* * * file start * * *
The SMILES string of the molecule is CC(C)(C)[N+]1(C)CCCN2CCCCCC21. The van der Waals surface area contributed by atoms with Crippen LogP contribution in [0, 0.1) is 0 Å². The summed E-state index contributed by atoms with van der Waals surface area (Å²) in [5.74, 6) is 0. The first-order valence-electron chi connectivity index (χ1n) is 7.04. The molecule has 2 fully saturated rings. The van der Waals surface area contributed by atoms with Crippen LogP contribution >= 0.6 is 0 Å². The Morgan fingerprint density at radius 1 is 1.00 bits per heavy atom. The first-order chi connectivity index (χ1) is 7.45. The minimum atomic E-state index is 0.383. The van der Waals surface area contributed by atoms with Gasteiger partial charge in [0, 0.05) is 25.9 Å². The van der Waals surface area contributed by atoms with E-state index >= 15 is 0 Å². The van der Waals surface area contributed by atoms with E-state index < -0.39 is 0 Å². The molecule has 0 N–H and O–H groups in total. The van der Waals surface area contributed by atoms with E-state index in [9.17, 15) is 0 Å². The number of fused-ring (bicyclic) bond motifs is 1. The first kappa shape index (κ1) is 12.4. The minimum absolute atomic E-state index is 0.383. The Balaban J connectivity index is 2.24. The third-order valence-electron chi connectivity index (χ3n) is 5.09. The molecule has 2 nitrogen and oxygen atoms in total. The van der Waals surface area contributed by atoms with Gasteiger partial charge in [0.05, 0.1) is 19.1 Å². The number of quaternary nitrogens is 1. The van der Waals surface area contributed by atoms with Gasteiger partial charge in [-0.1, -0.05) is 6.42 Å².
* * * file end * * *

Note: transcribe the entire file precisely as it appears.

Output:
The SMILES string of the molecule is CC(C)(C)[N+]1(C)CCCN2CCCCCC21. The van der Waals surface area contributed by atoms with Crippen LogP contribution in [0, 0.1) is 0 Å². The summed E-state index contributed by atoms with van der Waals surface area (Å²) in [5.74, 6) is 0. The first-order valence-electron chi connectivity index (χ1n) is 7.04. The molecule has 2 fully saturated rings. The van der Waals surface area contributed by atoms with Crippen LogP contribution >= 0.6 is 0 Å². The Morgan fingerprint density at radius 1 is 1.00 bits per heavy atom. The first-order chi connectivity index (χ1) is 7.45. The minimum atomic E-state index is 0.383. The van der Waals surface area contributed by atoms with Gasteiger partial charge in [0, 0.05) is 25.9 Å². The van der Waals surface area contributed by atoms with E-state index >= 15 is 0 Å². The van der Waals surface area contributed by atoms with E-state index < -0.39 is 0 Å². The molecule has 0 N–H and O–H groups in total. The van der Waals surface area contributed by atoms with E-state index in [9.17, 15) is 0 Å². The number of fused-ring (bicyclic) bond motifs is 1. The first kappa shape index (κ1) is 12.4. The minimum absolute atomic E-state index is 0.383. The Balaban J connectivity index is 2.24. The third-order valence-electron chi connectivity index (χ3n) is 5.09. The molecule has 2 nitrogen and oxygen atoms in total. The van der Waals surface area contributed by atoms with Gasteiger partial charge in [0.05, 0.1) is 19.1 Å². The number of quaternary nitrogens is 1. The van der Waals surface area contributed by atoms with Gasteiger partial charge in [-0.1, -0.05) is 6.42 Å².